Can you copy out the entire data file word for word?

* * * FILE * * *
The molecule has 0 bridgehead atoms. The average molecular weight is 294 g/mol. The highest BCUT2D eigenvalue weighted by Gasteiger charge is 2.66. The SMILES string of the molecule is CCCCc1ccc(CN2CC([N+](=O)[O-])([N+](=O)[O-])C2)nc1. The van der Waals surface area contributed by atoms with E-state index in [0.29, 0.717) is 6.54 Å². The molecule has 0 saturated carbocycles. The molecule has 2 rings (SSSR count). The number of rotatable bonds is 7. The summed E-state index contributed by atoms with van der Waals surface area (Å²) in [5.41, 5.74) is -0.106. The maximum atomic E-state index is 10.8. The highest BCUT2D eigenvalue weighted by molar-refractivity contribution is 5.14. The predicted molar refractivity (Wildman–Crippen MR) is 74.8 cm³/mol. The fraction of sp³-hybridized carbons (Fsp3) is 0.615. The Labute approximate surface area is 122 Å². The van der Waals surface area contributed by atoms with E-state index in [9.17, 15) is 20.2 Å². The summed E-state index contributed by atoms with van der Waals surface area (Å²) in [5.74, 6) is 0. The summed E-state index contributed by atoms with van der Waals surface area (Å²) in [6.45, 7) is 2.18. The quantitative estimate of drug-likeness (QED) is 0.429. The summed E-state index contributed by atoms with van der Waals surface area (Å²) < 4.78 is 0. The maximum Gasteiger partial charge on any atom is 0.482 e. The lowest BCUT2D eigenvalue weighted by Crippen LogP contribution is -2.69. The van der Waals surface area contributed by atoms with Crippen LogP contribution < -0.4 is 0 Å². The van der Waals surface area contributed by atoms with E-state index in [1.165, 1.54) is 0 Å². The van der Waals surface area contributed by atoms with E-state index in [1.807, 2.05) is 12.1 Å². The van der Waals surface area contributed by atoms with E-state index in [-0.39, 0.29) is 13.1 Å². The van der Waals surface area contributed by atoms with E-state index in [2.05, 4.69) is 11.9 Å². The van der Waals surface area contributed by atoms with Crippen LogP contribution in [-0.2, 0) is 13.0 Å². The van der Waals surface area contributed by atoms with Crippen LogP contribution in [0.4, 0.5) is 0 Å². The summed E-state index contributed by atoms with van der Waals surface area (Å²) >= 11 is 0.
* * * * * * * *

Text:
The molecule has 0 bridgehead atoms. The average molecular weight is 294 g/mol. The highest BCUT2D eigenvalue weighted by Gasteiger charge is 2.66. The SMILES string of the molecule is CCCCc1ccc(CN2CC([N+](=O)[O-])([N+](=O)[O-])C2)nc1. The van der Waals surface area contributed by atoms with E-state index in [0.29, 0.717) is 6.54 Å². The molecule has 0 saturated carbocycles. The molecule has 2 rings (SSSR count). The number of rotatable bonds is 7. The summed E-state index contributed by atoms with van der Waals surface area (Å²) in [5.41, 5.74) is -0.106. The maximum atomic E-state index is 10.8. The highest BCUT2D eigenvalue weighted by molar-refractivity contribution is 5.14. The predicted molar refractivity (Wildman–Crippen MR) is 74.8 cm³/mol. The fraction of sp³-hybridized carbons (Fsp3) is 0.615. The Labute approximate surface area is 122 Å². The van der Waals surface area contributed by atoms with E-state index in [9.17, 15) is 20.2 Å². The summed E-state index contributed by atoms with van der Waals surface area (Å²) in [5.74, 6) is 0. The summed E-state index contributed by atoms with van der Waals surface area (Å²) in [6.45, 7) is 2.18. The quantitative estimate of drug-likeness (QED) is 0.429. The summed E-state index contributed by atoms with van der Waals surface area (Å²) < 4.78 is 0. The maximum Gasteiger partial charge on any atom is 0.482 e. The lowest BCUT2D eigenvalue weighted by Crippen LogP contribution is -2.69. The van der Waals surface area contributed by atoms with Crippen LogP contribution < -0.4 is 0 Å². The van der Waals surface area contributed by atoms with E-state index in [1.165, 1.54) is 0 Å². The van der Waals surface area contributed by atoms with E-state index in [1.807, 2.05) is 12.1 Å². The van der Waals surface area contributed by atoms with E-state index in [-0.39, 0.29) is 13.1 Å². The van der Waals surface area contributed by atoms with E-state index in [2.05, 4.69) is 11.9 Å². The van der Waals surface area contributed by atoms with Crippen LogP contribution in [-0.2, 0) is 13.0 Å². The van der Waals surface area contributed by atoms with Crippen LogP contribution in [0.4, 0.5) is 0 Å². The summed E-state index contributed by atoms with van der Waals surface area (Å²) >= 11 is 0.